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French Romanesque - Influences

( Originally Published 1921 )

I. Geographical.—France holds a central position between north and south on the western confines of Europe, and has great natural highways along the valleys of the Rhone, Saone, Seine, and Garonne which connect the Mediterranean with the Atlantic Ocean and the English Channel. The different provinces into which the country was divided at this period had strongly marked characteristics in architecture, as in all else, partly due to the difference in geographical position. Roman civilisation had spread through France along the historic highway of the fertile Rhone valley, where the influence of Roman architecture is everywhere evident. Somewhat later the trade route from the Mediterranean along the Garonne valley carried Venetian and Eastern influence across the south-west of France to the district around Perigueux, where we find a version in stone of Byzantine architecture. North of the River Loire is seen the influence of the Northmen who came by sea, and of the Franks who stretched across the country from the Rhine to Brittany.

II. Geological.—France has an abundance of good stone, easily quarried and freely used for all types of buildings. In the north the fine-grained Caen stone was not only available throughout Normandy, but was so plentiful that it was shipped to England, both for ecclesiastical and secular buildings. In the volcanic district of Auvergne a special character was given to architecture by the coloured pumice and tufa, which were not only used for walls and inlaid decoration, but were so light in weight that they were also employed in large blocks for the solid stone vaulted roofs peculiar to the district.

III. Climatic.—The climate of the north resembles that of the south of England ; in the west on the Atlantic coast it is warmer, owing to the Gulf Stream ; while in the south, on the Mediterranean, it is sub-tropical. These climatic variations regulate door and window openings, which decrease in size towards the south. The climate also determines the pitch of roofs which, from being steep in the north to throw off snow, became almost flat in the south, and these features largely control the general architectural style.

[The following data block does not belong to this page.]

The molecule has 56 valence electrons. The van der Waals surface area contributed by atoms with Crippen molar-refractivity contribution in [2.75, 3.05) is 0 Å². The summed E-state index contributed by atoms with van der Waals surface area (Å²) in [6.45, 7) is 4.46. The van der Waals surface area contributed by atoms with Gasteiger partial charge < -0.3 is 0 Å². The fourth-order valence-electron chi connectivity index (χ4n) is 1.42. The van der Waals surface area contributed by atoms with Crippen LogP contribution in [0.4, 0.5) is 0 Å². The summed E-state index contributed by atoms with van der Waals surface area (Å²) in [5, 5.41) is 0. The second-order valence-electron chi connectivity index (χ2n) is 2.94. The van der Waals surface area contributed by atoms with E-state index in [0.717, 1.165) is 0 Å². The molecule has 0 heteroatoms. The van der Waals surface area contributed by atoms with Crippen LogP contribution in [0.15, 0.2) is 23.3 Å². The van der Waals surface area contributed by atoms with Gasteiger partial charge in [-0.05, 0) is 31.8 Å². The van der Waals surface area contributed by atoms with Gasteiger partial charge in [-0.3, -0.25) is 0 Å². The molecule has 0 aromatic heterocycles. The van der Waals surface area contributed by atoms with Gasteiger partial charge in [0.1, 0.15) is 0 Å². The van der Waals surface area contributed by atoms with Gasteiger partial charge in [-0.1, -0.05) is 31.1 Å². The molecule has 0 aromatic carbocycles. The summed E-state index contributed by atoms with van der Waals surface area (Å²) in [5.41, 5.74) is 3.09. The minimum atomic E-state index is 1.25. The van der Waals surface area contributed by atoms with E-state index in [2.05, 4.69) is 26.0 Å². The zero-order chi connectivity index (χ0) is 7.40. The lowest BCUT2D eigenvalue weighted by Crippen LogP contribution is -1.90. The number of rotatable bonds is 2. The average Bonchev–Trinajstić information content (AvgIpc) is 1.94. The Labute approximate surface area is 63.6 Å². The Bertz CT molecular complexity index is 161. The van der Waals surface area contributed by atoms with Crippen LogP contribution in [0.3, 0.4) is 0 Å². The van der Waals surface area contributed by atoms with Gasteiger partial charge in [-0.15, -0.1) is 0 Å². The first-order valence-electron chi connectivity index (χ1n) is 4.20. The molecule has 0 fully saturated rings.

IV. Religious.—Christianity, like Roman civilisation, was carried along the natural highways of France, and was first established (A.D. 35) in the Rhone valley, while Lyons contributed martyrs to the cause. In A.D. 55 there arrived in Gaul the Apostle-Bishops who founded churches at Arles, Narbonne, Limoges, Clermont, Tours, and Toulouse, while somewhat later S. Denis became the Bishop and Martyr of Paris. In A.D. 909 the Cluniac Order was founded at Cluny, Burgundy, and was followed in A.D. 1098 by the Cistercian Order at Citeaux, Burgundy, the severity of whose rules as to simplicity in church buildings caused a reaction from the decorative Romanesque of such buildings as S. Gilles and S. Trophime, Arles (p. 278), and attention was then concentrated upon producing grand and severe rather than ornate buildings. The eleventh century was marked by a desire to follow the monastic life apart from the world ; this resulted in the foundation of monasteries, which gave an impulse to architecture and also fostered art and learning. Religious zeal was, however, not confined within monastic walls, but was also evident in that more active spirit which found vent in the Crusades, which began in A.D. 1096 under Geoffrey de Bouillon and were continued under Louis VII (A.D. 1147). This intercourse with the East reacted in its turn on the art of the West. This crusading king, through his minister, the Abbe Suger, also extended his religious zeal to the building of churches.